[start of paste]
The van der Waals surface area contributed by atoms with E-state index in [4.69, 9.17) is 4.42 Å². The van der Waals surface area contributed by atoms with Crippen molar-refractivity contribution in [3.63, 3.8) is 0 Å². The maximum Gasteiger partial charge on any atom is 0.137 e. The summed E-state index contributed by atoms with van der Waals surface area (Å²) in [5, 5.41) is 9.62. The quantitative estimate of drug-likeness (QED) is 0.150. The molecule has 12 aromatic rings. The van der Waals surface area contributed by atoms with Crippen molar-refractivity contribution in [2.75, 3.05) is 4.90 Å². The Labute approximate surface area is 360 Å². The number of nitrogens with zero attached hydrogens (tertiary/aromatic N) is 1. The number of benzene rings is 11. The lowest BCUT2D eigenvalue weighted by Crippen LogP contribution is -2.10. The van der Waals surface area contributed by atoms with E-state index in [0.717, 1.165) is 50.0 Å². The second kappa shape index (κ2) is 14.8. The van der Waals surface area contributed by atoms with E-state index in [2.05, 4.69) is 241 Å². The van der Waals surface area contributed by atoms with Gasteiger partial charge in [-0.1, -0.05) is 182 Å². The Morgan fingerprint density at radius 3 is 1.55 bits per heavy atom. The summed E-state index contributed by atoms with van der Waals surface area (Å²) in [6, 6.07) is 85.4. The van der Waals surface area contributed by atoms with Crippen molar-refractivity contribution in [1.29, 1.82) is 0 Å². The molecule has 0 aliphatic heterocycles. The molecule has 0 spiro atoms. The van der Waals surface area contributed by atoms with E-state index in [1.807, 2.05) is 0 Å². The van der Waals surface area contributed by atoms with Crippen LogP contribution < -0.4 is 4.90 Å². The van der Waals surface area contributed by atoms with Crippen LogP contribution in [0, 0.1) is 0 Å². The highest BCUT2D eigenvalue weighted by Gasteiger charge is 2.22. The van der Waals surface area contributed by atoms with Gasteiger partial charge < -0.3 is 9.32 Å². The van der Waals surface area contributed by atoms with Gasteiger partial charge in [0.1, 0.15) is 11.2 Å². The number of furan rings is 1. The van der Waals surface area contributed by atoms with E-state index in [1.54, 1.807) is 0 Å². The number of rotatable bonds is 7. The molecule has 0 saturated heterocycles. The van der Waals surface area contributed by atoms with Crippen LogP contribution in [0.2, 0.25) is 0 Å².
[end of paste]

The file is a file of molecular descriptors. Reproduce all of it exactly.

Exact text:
The van der Waals surface area contributed by atoms with E-state index in [4.69, 9.17) is 4.42 Å². The van der Waals surface area contributed by atoms with Crippen molar-refractivity contribution in [3.63, 3.8) is 0 Å². The maximum Gasteiger partial charge on any atom is 0.137 e. The summed E-state index contributed by atoms with van der Waals surface area (Å²) in [5, 5.41) is 9.62. The quantitative estimate of drug-likeness (QED) is 0.150. The molecule has 12 aromatic rings. The van der Waals surface area contributed by atoms with Crippen molar-refractivity contribution in [2.75, 3.05) is 4.90 Å². The Labute approximate surface area is 360 Å². The number of nitrogens with zero attached hydrogens (tertiary/aromatic N) is 1. The number of benzene rings is 11. The lowest BCUT2D eigenvalue weighted by Crippen LogP contribution is -2.10. The van der Waals surface area contributed by atoms with E-state index in [0.717, 1.165) is 50.0 Å². The second kappa shape index (κ2) is 14.8. The van der Waals surface area contributed by atoms with E-state index in [2.05, 4.69) is 241 Å². The van der Waals surface area contributed by atoms with Gasteiger partial charge in [-0.1, -0.05) is 182 Å². The Morgan fingerprint density at radius 3 is 1.55 bits per heavy atom. The summed E-state index contributed by atoms with van der Waals surface area (Å²) in [6, 6.07) is 85.4. The van der Waals surface area contributed by atoms with Crippen molar-refractivity contribution in [1.29, 1.82) is 0 Å². The molecule has 0 aliphatic heterocycles. The molecule has 0 spiro atoms. The van der Waals surface area contributed by atoms with E-state index in [1.807, 2.05) is 0 Å². The van der Waals surface area contributed by atoms with Crippen LogP contribution < -0.4 is 4.90 Å². The van der Waals surface area contributed by atoms with Crippen LogP contribution in [0, 0.1) is 0 Å². The highest BCUT2D eigenvalue weighted by Gasteiger charge is 2.22. The van der Waals surface area contributed by atoms with Gasteiger partial charge < -0.3 is 9.32 Å². The van der Waals surface area contributed by atoms with Gasteiger partial charge in [0.1, 0.15) is 11.2 Å². The number of furan rings is 1. The van der Waals surface area contributed by atoms with E-state index in [1.54, 1.807) is 0 Å². The number of rotatable bonds is 7. The molecule has 0 saturated heterocycles. The van der Waals surface area contributed by atoms with Crippen LogP contribution in [0.2, 0.25) is 0 Å².